postgres=# CREATE TABLE t(i int) PARTITION BY HASH(i); CREATE TABLE t1 PARTITION OF t FOR VALUES WITH (REMAINDER 0, MODULUS 3);
postgres=# CREATE TABLE t2 PARTITION OF t FOR VALUES WITH (MODULUS 3, REMAINDER 1);
postgres=# CREATE TABLE t3 PARTITION OF t FOR VALUES WITH (MODULUS 3, REMAINDER 2);
postgres=# INSERT INTO t SELECT i%9 FROM generate_series(1,9999)i; ANALYZE t;
postgres=# explain analyze SELECT * FROM t WHERE i=3;
 Seq Scan on t2  (cost=0.00..75.55 rows=2222 width=4) (actual time=0.021..0.518 rows=2222 loops=1)
   Filter: (i = 3)
   Rows Removed by Filter: 2222

I see.  So it works with low cardinality in the partitioned column.  With high cardinality an index scan on an unpartitioned table would be preferable I guess.

The documentation page I've linked only contains examples around partitioning BY RANGE.  I believe it'd be helpful to extend it with some meaningful examples for LIST and HASH partitioning.

Regards,
-- 
Alex

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Re: When to use PARTITION BY HASH?

Justin Pryzby
On Wed, Jun 03, 2020 at 09:45:48AM +0200, Oleksandr Shulgin wrote:
> I see.  So it works with low cardinality in the partitioned column.  With
> high cardinality an index scan on an unpartitioned table would be
> preferable I guess.
>
> The documentation page I've linked only contains examples around
> partitioning BY RANGE.  I believe it'd be helpful to extend it with some
> meaningful examples for LIST and HASH partitioning.

I agree.  I think it would also be useful to mention the "benefits" which
aren't likely to apply to hash partitioning.

Would you want to propose an example to include ?
Eventually it needs to be submitted as a patch to -hackers.

--
Justin


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Re: When to use PARTITION BY HASH?

Imre Samu
In reply to this post by Oleksandr Shulgin
> "Bulk loads ...",

As I see - There is an interesting bulkload benchmark:    

"How Bulkload performance is affected by table partitioning in PostgreSQL" by Beena Emerson (Enterprisedb, December 4, 2019 )
SUMMARY: This article covers how benchmark tests can be used to demonstrate the effect of table partitioning on performance. Tests using range- and hash-partitioned tables are compared and the reasons for their different results are explained:
                 1. Range partitions
                 2. Hash partitions
                 3. Combination graphs
                 4. Explaining the behavior
                 5. Conclusion

"For the hash-partitioned table, the first value is inserted in the first partition, the second number in the second partition and so on till all the partitions are reached before it loops back to the first partition again until all the data is exhausted. Thus it exhibits the worst-case scenario where the partition is repeatedly switched for every value inserted. As a result, the number of times the partition is switched in a range-partitioned table is equal to the number of partitions, while in a hash-partitioned table, the number of times the partition has switched is equal to the amount of data being inserted. This causes the massive difference in timing for the two partition types."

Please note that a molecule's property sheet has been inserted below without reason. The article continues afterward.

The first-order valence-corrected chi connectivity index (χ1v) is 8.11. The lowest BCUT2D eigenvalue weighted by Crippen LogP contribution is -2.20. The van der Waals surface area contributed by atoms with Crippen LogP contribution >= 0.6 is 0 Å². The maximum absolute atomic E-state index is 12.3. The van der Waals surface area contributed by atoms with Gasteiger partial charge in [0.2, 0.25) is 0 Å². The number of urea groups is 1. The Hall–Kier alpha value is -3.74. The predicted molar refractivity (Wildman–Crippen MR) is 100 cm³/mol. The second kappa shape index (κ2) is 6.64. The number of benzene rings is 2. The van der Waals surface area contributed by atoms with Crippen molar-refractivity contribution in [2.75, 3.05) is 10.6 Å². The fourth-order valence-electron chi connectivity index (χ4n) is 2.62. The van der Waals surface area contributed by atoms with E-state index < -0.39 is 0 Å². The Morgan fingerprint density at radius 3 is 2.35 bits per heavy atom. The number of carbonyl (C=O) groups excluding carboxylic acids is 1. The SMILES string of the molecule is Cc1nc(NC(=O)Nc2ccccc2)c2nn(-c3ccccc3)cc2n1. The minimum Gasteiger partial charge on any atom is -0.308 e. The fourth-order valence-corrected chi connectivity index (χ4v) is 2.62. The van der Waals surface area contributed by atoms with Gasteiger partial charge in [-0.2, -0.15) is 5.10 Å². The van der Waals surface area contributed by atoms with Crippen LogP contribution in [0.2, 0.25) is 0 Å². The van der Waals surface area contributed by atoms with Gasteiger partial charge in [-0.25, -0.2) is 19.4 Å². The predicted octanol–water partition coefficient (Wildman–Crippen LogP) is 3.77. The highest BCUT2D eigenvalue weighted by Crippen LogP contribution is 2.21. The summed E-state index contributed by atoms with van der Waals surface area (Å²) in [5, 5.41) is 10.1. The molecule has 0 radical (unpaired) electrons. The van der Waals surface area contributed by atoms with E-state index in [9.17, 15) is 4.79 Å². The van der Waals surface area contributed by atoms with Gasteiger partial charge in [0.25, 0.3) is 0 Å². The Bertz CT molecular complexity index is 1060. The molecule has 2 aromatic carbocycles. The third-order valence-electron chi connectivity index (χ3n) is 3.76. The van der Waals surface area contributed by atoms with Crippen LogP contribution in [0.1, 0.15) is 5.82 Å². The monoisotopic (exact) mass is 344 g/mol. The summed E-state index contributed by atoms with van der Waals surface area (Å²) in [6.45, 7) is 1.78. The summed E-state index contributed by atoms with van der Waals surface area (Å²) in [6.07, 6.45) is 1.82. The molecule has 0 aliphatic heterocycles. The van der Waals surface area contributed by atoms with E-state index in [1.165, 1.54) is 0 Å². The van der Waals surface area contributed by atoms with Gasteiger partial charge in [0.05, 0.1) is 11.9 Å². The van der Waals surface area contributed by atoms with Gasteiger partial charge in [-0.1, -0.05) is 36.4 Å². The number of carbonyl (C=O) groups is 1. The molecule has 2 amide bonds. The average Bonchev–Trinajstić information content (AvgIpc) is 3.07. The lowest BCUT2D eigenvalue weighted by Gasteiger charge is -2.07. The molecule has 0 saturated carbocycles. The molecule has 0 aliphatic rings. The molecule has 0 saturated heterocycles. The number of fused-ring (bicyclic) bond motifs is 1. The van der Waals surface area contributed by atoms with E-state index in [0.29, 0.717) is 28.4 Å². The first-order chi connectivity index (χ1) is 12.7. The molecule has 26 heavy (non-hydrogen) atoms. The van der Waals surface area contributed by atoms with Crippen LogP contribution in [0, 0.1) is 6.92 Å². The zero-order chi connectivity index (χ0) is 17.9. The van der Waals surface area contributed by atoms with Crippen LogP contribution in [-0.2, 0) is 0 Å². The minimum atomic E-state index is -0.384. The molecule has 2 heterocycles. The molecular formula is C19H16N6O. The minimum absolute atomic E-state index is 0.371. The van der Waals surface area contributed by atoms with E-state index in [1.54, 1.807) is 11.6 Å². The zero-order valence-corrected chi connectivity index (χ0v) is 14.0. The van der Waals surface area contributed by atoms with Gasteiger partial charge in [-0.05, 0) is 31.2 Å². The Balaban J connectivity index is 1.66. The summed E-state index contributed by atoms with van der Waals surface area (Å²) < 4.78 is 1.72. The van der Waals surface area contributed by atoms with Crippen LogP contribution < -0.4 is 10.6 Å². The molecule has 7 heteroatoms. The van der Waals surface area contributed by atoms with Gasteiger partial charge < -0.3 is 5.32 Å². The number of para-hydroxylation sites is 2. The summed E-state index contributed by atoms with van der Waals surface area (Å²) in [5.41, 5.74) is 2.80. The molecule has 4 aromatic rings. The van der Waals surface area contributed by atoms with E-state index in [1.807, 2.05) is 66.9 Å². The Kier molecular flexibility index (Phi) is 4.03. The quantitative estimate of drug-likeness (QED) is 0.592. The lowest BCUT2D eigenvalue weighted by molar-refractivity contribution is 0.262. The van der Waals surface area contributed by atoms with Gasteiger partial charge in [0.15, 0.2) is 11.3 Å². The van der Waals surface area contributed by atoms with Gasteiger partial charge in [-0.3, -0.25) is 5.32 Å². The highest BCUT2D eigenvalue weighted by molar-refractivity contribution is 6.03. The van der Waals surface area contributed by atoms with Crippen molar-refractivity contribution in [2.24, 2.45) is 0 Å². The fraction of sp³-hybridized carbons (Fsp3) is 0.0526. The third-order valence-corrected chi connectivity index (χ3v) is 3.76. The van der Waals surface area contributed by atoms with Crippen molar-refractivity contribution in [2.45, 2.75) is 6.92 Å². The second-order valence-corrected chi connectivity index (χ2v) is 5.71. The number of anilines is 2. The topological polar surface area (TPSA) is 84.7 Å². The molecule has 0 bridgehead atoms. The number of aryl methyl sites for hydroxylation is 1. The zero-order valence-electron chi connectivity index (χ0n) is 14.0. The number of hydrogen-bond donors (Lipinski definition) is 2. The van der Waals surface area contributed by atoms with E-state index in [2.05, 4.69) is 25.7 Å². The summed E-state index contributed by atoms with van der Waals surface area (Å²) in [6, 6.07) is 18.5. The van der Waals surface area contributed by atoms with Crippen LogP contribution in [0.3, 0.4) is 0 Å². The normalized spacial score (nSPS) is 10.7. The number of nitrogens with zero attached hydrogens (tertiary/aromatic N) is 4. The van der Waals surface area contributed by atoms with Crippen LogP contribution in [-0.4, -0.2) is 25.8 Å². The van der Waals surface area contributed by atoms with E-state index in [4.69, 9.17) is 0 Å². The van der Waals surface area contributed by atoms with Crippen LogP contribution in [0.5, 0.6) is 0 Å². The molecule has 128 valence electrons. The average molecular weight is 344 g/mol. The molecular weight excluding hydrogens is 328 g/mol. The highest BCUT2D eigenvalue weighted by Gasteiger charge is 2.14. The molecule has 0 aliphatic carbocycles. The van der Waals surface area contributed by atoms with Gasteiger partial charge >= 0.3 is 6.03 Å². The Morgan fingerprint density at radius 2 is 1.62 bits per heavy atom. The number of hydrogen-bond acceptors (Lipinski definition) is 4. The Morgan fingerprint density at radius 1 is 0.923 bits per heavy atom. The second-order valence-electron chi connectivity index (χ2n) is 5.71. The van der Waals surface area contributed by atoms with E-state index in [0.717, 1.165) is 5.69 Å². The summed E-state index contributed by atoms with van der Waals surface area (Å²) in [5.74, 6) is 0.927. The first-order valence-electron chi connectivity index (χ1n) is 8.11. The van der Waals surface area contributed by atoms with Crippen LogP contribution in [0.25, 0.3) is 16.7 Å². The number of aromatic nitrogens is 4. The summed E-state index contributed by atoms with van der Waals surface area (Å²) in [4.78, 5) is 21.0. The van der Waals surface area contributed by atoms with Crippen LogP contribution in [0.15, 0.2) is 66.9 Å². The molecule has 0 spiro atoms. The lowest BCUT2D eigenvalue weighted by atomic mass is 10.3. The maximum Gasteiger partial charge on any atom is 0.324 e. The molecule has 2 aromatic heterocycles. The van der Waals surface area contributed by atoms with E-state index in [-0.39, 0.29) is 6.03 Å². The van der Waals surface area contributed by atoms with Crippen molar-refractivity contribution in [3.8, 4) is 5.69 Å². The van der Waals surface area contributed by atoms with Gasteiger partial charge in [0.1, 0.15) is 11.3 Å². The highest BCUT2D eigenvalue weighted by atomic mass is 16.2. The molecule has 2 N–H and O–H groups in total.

Regards,
 Imre


Oleksandr Shulgin <[hidden email]> ezt írta (időpont: 2020. jún. 2., K, 19:17):
Hi!

I was reading up on declarative partitioning[1] and I'm not sure what could be a possible application of Hash partitioning.

Is anyone actually using it?  What are typical use cases?  What benefits does such a partitioning scheme provide?

On its face, it seems that it can only give you a number of tables which are smaller than the un-partitioned one, but I fail to see how it would provide any of the potential advantages listed in the documentation.

With a reasonable hash function, the distribution of rows across partitions should be more or less equal, so I wouldn't expect any of the following to hold true:
- "...most of the heavily accessed rows of the table are in a single partition or a small number of partitions."
- "Bulk loads and deletes can be accomplished by adding or removing partitions...",
etc.

That *might* turn out to be the case with a small number of distinct values in the partitioning column(s), but then why rely on hash assignment instead of using PARTITION BY LIST in the first place?

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Re: When to use PARTITION BY HASH?

Michaeldba@sqlexec.com
The article referenced below assumes a worst case scenario for bulk-loading with hash partitioned tables.  It assumes that the values being inserted are in strict ascending or descending order with no gaps (like a sequence number incrementing by 1), thereby ensuring every partition is hit in order before repeating the process.  If the values being inserted are not strictly sequential with no gaps, then the performance is much better.  Obviously, what part of the tables and indexes are in memory has a lot to do with it as well.

Regards,
Michael Vitale

Imre Samu wrote on 6/5/2020 7:48 AM:
> "Bulk loads ...",

As I see - There is an interesting bulkload benchmark: